On Monday I had the distinct pleasure of accompanying Ken Bowling and some George Washington University undergraduates on a trip to nearby Mount Vernon. We visited the estate’s gristmill and distillery, as well as a slave cabin and threshing barn. These sites elucidated food production at our first president’s estate as part of their class, “George Washington and His World”.
I first met Ken last winter when I interviewed him for my video documentary on the history of the Columbia name. His book, The Creation of Washington, DC, particularly suited him to explaining the origins of the District of Columbia. Since then, I have enjoyed stopping by to see him and his fellow historians at the First Federal Congress Project in downtown Washington, DC.
I hope you enjoy these images and the notes that accompany them.
Mount Vernon interpreter Steve Bashore commences our tour of the gristmill. Though there is controversy about the word’s etymology, grist means “grain”.
As the new president had to sign every patent issued by the new country, Washington’s attention was captured by Patent No. 3, a fully automated gristmill by a Baltimorean inventor. This forward-thinking farmer immediately made inquiries!
The hopper holds the wheat that descends from the second floor via the chute at upper left. The mill has two pairs of grinding wheels: one for wheat, the other for corn (maize).
The wheat enters the grinding millstones through the center hole. The space between the two stones is carefully controlled to avoid actual contact between the surfaces, lest friction burn the newly made flour or stone flecks similarly ruin the product. The newly ground flour falls below the grinders, and is automatically elevated to the top level via cups on conveyor belts.
The mill’s wheels are powered by water that descends through a very long mill race. While drought conditions at times effected production, the inherent storability of grain mitigated this effect.
Even as effort is made to space the millstones to keep the flour from burning, it still emerges too hot for sifting. This device churns the flour after it arrives on the third floor for cooling. Entering this mandala like form at the edge, it eventually descends to the mill’s second floor via a hole at center. Flour that is too warm will clog the silk sifters, the final process before bagging.
The gristmill seen from the path to the distillery. Informing my own fascination with the mill was knowing my Scottish ancestors owned a flour mill in Douglas, Ontario.
Inside the distillery. Water is heated here in this copper kettle, and then manually poured into barrels containing a “mash” of grains to commence the fermentation process.
One of the stills and some casks in the reconstruction of the Mount Vernon distillery.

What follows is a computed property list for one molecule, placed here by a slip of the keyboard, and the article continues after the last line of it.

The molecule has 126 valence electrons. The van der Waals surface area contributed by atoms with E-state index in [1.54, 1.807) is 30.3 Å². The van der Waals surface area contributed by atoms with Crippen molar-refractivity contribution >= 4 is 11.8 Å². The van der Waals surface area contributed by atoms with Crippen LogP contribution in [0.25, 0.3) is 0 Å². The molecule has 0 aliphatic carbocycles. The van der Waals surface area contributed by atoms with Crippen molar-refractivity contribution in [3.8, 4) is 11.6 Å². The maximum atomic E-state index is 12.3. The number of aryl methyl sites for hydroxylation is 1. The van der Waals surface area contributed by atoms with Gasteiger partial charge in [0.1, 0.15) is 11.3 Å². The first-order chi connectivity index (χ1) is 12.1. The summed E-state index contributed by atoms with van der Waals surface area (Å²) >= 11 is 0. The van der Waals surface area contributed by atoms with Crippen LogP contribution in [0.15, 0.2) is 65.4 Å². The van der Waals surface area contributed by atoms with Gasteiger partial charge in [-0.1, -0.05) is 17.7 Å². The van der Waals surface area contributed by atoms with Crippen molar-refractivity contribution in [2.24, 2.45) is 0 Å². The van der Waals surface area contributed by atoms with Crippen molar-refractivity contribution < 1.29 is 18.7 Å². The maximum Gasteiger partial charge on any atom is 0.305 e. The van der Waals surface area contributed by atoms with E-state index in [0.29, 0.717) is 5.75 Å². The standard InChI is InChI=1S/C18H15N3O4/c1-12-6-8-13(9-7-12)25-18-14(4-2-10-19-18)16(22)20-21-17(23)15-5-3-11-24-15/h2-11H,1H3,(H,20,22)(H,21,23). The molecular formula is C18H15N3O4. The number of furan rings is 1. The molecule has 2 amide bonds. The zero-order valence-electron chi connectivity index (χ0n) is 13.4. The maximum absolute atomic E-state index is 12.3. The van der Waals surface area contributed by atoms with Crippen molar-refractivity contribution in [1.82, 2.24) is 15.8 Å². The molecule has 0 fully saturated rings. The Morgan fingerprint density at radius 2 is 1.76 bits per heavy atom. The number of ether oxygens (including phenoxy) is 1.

A detail from the modern-day work area of Mt. Vernon.
Estate overseer James Anderson is depicted in front of the model slave cabin. It was the Scottish Anderson who convinced George Washington to take up distilling spirits.
Ken Bowling looks on as James Anderson, Washington’s overseer, is depicted by an actor speaking with a crackerjack Scottish burr.
At lower left is the slave cabin’s root cellar, with sand to prevent bruising of vegetables. Look at all that light from the sky shining down the chimney!
A view of the slave cabin interior. An historian from the University of Maryland who accompanied us informed me that slaves locked their cabins to preserve their few personal effects.
Looking into the rafters of the threshing barn.
A view of the Potomac. Some members of congress feared, through his supporting the capital placed so near his own lands, that Washington was self-dealing. Hence, congress forbade federal development on the Virginia side of the this river.
The interpretive slave cabin seen from the threshing barn. In the museum’s earliest days, slaves were referred to as “servants”. The chimney is designed as not attached to the dwelling, allowing it to be knocked away in case of chimney fire.
Exterior view of the threshing barn.
Mt. Vernon’s location was predicated by the Potomac River. Rivers were the superhighways of Washington’s day, allowing the estate’s produce to be exported to markets both domestic and foreign.
As it did with Mount Vernon, the Potomac defined the capital’s placement. Many of America’s Columbia towns and cities are similarly situated on waterways. Washington had hoped the Potomac would be the river that united the new western states with the coast. The Mohawk River / Erie Canal / Hudson River won that honor, and created New York City as the richest city in the nation.